Real animals such as Elasmotherium may have inspired myths about creatures like unicorns. 

'I think the stories of mythical beasts are so compelling because of their mixture of fear, dread, excitement and comfort,' Stephen explains to the Museum.

'This range of countervailing emotions are ones that mythology, story-telling, fairy-tales and more have always comforted and alarmed us with. We have sat in the caves, and now around our books and screens, glad to be safe, but needing to know about the dangers and the wonders out there in the wider world.'

Why do we create fantastic beasts?

Stephen is no stranger to legends, having published a series of books on Greek mythology. As a result, it's no surprise that the fantastic beasts which inspire him the most come from ancient Greek culture, describing it as a 'dead heat' between Pegasus and Cerberus.

'One is beautiful, serene, powerful, mysterious,' says Stephen. 'The other a plain straight forward growling, slobbering, slavering beast like a horribly mutated hybrid of pit bull, bulldog and Rottweiler perhaps. Yet somehow one feels rather sorry for him.'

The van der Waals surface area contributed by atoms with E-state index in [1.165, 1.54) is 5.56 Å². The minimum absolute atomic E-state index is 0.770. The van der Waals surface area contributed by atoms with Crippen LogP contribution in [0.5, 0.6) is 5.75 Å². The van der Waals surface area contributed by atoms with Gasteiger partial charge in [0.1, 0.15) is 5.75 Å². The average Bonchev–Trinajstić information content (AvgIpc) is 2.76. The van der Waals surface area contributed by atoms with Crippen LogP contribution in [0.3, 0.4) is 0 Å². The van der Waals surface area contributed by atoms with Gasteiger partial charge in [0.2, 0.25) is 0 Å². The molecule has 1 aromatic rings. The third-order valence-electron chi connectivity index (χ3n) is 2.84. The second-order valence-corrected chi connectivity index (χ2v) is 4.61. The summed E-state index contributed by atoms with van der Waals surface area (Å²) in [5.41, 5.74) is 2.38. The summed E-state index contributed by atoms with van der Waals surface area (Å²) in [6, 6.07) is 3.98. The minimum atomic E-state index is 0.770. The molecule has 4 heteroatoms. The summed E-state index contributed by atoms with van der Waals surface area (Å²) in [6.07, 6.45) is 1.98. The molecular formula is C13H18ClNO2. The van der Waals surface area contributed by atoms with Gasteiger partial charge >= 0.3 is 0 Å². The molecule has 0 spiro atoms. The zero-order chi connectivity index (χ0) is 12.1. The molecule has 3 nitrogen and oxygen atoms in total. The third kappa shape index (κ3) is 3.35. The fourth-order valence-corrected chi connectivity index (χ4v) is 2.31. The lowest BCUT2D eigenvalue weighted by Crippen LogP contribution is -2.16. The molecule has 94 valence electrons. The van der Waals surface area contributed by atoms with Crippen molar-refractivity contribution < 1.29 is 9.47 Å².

Though these legendary beasts have their roots in literary allegories, Stephen says it is no surprise that some of the most spectacular animals inspire legendary counterparts.

'I think an animal which is close to mythical is the Steller's Sea Eagle,' he says. 'While filming this documentary I met one for the first time and had it on my arm.

'It was so huge and heavy, with such majesty that I almost felt I had to bow my head in its presence. The whole aura of the animal, from its eyes and beak to its talons, demonstrated such power in that fantastic form.

Stephen Fry stares at the camera as he holds a large Steller's sea eagle on his arm.

The Steller's sea eagle is 'close to mythical', says Stephen, as its sheer size and presence inspires awe.